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Lost in Translation: Tips for Teaching Yoga to Nonnative English Speakers

Teaching to nonnative English speakers is challenging, but these tips will help you make sure your teaching transcends all language and cultural barriers.

By Sara Avant Stover

Once, while teaching in Paris with a translator, Nischala Joy Devi, international teacher and author of The Secret Power of Yoga and The Healing Path of Yoga, was asked by an English-speaking student if she would return to teach there again.

"There are certainly worse places I could come back to than Paris," Devi replied, smiling.

The translator delivered her response to the group and, upon seeing the ensuing sea of horrified faces, Devi stammered to the translator, "What did you say to them?"

"That Paris was the worst place you could come to," the translator answered with a grimace.

Devi is not alone in her miscommunication conundrum. Today many yoga teachers jet around the globe, teaching to diverse audiences. And in the melting pot of the modern world, one need not even leave her hometown to encounter class audiences that include nonnative English speakers.

As teachers, we need to ask ourselves whether our teachings touch the hearts of all our students—regardless of culture, ethnicity, or native language. How can we hone our skills so that students can receive the essence of yoga most potently and effectively?

Out of Your Element

"In any teaching situation, communication with the student is most important," Devi explains.

"This principle is especially poignant in teaching students with English as their second language. We cannot depend solely on words," she says. "Rather, add gestures, drawings, or other means of nonverbal communication."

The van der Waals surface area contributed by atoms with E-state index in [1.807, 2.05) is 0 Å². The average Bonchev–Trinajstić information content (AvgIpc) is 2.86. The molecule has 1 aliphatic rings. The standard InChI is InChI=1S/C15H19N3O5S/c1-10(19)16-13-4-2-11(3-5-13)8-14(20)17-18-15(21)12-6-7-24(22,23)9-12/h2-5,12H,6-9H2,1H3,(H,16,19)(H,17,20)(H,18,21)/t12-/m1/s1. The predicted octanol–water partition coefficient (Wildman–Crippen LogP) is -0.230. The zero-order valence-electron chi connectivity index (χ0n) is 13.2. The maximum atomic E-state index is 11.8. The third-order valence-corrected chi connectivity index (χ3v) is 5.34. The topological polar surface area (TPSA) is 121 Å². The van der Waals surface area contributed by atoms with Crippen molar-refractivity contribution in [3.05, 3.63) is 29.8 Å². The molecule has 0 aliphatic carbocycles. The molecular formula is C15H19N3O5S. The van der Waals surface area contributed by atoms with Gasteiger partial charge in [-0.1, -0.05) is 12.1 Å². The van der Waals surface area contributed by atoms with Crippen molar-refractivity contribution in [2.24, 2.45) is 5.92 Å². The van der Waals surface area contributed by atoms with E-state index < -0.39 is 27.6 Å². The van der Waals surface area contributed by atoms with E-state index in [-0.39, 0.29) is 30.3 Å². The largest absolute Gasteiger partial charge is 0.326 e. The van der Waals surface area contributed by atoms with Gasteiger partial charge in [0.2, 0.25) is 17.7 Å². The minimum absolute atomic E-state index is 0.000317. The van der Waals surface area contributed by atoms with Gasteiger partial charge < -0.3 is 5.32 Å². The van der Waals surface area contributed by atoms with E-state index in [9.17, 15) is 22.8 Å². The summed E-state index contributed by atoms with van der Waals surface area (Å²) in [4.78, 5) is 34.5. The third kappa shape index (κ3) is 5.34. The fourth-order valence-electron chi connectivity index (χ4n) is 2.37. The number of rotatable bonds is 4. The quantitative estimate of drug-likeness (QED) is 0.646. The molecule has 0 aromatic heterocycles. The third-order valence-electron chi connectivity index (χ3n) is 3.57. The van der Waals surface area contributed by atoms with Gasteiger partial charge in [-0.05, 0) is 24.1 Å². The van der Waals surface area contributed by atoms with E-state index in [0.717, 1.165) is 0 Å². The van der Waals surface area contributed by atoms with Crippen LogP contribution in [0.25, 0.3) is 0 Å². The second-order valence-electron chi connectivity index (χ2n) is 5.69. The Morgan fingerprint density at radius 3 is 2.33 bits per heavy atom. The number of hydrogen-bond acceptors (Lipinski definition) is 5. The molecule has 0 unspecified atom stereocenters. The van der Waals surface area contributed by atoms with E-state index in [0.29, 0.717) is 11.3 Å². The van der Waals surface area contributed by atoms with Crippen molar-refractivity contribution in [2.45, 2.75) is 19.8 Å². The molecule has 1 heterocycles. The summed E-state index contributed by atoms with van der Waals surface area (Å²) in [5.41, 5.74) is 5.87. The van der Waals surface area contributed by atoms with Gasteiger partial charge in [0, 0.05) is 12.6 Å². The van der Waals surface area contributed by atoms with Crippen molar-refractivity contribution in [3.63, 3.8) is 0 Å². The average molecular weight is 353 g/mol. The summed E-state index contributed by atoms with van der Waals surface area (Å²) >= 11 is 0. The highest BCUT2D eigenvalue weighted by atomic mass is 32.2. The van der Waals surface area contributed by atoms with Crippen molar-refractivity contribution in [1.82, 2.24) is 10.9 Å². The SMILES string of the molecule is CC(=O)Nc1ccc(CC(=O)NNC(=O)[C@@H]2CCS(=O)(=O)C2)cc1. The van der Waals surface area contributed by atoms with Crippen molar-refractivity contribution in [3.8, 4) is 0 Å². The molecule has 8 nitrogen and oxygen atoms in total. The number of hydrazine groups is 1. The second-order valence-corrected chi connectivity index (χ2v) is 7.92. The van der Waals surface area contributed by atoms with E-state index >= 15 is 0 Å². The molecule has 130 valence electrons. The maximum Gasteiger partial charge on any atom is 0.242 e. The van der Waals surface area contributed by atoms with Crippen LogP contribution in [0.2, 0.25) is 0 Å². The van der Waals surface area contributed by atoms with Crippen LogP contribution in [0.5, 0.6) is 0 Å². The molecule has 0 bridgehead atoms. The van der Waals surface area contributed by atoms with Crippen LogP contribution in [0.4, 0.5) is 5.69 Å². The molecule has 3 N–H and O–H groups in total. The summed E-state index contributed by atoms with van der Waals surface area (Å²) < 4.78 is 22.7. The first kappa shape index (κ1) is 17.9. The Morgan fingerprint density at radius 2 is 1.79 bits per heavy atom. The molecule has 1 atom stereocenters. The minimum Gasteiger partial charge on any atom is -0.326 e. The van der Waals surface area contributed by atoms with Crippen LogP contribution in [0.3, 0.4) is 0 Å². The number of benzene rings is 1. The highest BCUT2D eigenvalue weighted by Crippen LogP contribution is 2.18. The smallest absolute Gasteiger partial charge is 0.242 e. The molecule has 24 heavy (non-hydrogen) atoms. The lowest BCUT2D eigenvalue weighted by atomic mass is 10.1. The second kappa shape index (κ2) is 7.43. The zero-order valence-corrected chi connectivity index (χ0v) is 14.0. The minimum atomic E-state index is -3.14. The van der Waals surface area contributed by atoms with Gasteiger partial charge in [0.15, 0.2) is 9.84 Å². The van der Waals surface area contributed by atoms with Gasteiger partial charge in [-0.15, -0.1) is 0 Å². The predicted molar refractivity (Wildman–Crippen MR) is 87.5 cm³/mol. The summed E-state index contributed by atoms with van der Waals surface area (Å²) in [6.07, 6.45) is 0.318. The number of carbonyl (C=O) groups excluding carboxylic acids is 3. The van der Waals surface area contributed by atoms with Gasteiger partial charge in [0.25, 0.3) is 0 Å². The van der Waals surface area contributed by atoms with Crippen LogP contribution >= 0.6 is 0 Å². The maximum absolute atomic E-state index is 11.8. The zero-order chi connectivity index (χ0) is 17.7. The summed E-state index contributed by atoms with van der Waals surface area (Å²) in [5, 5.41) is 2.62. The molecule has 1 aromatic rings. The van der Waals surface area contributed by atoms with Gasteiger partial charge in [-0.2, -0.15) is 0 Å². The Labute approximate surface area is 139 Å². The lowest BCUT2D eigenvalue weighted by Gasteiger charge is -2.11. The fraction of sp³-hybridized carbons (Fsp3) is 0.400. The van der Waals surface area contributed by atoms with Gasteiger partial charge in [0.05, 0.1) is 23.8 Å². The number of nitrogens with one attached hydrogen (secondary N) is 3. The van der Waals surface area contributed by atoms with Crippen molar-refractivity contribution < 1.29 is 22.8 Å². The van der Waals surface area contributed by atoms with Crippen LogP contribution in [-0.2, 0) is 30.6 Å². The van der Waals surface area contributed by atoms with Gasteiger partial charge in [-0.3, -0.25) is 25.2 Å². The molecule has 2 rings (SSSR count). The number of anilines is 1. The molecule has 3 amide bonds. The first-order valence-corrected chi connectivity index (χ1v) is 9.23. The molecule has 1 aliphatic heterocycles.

Patrick Creelman, faculty member of Evolution: Asia Yoga Conference, learned the importance of nonverbal communication while teaching his first classes at Pure Yoga in Hong Kong. "When I first began teaching here, I found my jokes flopped, and the music I played was way off," he reminisces.

"I was coming from the social influences of Canada and California, and it didn't make sense to many people [in Hong Kong]. Standing in front of a room full of students and saying, ‘Hello everyone, how are you today?’ pretty much left me in a space of silence every time."

When faced with the reality that his Asian students were more shy and reserved than their North American counterparts, Creelman had to find new ways to communicate.

"My facial expressions and body language speak much more loudly and clearly," he explains. "Because our language communication is limited, my gestures carry more power."

The result? "This has made me smile much more, and move more slowly and with more grace," he says.

The Upside of Language Barriers

Despite its challenges, teaching cross-culturally can be rewarding.

Jonas Westring, an international teacher of Thai Yoga Bodywork and Anusara Yoga, finds that when he teaches yoga in Asia, the students, while initially shy, display reverence and discipline.

"While this limits the amount of class discussion and dialogue, it has its benefits," Westring attests.

"I need to get very clear in what I want the students to learn. My awareness of the delivery is increased; and I also have to be vigilant of the students' expressions to make sure that they are actually ‘getting it.’."

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